November 3, 2009 9:41:00 AM
Twelve school buses in Starkville are easier on the environment after a Mississippi Department of Environmental Quality retrofit is helping to their reduce tailpipe emissions.
The Air Division of MDEQ installed the diesel oxidation catalysts on Thursday on International buses made between 1998 and 2006.
Katrina Patton, secretary for the Starkville School District''s transportation department, said there are about 55 buses in the Starkville fleet. Seven of these were built in 2007 or later. The district runs 45 bus routes, with one bus for each route. Five handicapped buses and a few spares make up the fleet. Nearly one-fourth of the district''s buses received the green modification.
The retrofits were made possible through a combination of funding from the U.S. Environmental Protection Agency and stimulus funds from the American Recovery and Reinvestment Act.
Walter Gonsoulin, assistant superintendent for operations, said one of the district''s initiatives is to be safer and greener. He submitted the paperwork necessary for the SSD to be considered, and they were chosen for the work.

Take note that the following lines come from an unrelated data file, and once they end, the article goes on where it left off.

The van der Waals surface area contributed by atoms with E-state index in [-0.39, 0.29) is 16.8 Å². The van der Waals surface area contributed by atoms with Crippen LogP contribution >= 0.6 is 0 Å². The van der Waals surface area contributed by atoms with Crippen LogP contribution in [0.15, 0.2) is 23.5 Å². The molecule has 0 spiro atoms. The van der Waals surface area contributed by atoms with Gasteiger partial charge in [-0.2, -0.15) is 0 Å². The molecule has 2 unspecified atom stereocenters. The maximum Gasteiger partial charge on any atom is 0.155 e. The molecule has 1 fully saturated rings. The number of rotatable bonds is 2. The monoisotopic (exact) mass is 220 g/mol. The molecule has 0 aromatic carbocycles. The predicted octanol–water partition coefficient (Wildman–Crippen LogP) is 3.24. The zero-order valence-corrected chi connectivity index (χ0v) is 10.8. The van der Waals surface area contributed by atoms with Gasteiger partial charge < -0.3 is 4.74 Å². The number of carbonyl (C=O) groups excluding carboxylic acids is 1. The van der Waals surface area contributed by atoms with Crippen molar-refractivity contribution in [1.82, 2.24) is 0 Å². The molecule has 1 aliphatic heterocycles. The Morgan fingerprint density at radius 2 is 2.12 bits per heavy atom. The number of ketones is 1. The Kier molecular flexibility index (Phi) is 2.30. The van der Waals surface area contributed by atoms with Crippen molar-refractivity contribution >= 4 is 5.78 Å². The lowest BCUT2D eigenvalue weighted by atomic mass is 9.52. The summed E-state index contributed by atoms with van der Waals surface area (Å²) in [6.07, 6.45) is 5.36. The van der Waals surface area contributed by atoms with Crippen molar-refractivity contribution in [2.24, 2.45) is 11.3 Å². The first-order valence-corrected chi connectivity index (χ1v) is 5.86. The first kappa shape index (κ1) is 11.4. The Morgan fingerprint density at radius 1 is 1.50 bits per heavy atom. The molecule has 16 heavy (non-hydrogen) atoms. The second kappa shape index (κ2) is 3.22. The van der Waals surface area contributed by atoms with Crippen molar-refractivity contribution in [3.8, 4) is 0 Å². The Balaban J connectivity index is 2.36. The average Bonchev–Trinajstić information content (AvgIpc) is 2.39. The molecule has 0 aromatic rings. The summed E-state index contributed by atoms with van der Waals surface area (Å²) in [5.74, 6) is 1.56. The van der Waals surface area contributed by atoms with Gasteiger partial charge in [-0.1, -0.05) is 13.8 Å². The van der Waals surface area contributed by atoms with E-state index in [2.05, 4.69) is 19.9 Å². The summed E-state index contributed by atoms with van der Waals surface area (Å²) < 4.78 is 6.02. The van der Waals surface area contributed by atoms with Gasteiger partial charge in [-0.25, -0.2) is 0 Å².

"I think it will be a noticeable effect and I think it will make the air cleaner," Gonsoulin said of the cleaner emissions from the modified buses. "This fits in with our initiative to meet the needs of the community."
Tommy Carlisle, school district transportation director, said the district was fortunate to receive this benefit at no charge.
"These things are supposed to burn a little hotter and help burn the smoke better," Carlisle said.
According to MDEQ, diesel oxidation catalysts are porous ceramic honeycomb-like structures that are coated with a material that catalyzes a chemical reaction to reduction pollution. They reduce particulate matter in tailpipe emissions by 40 percent, hydrocarbons by 70 percent and carbon monoxide by 40 percent. The structures do not need maintenance and do not affect fuel economy.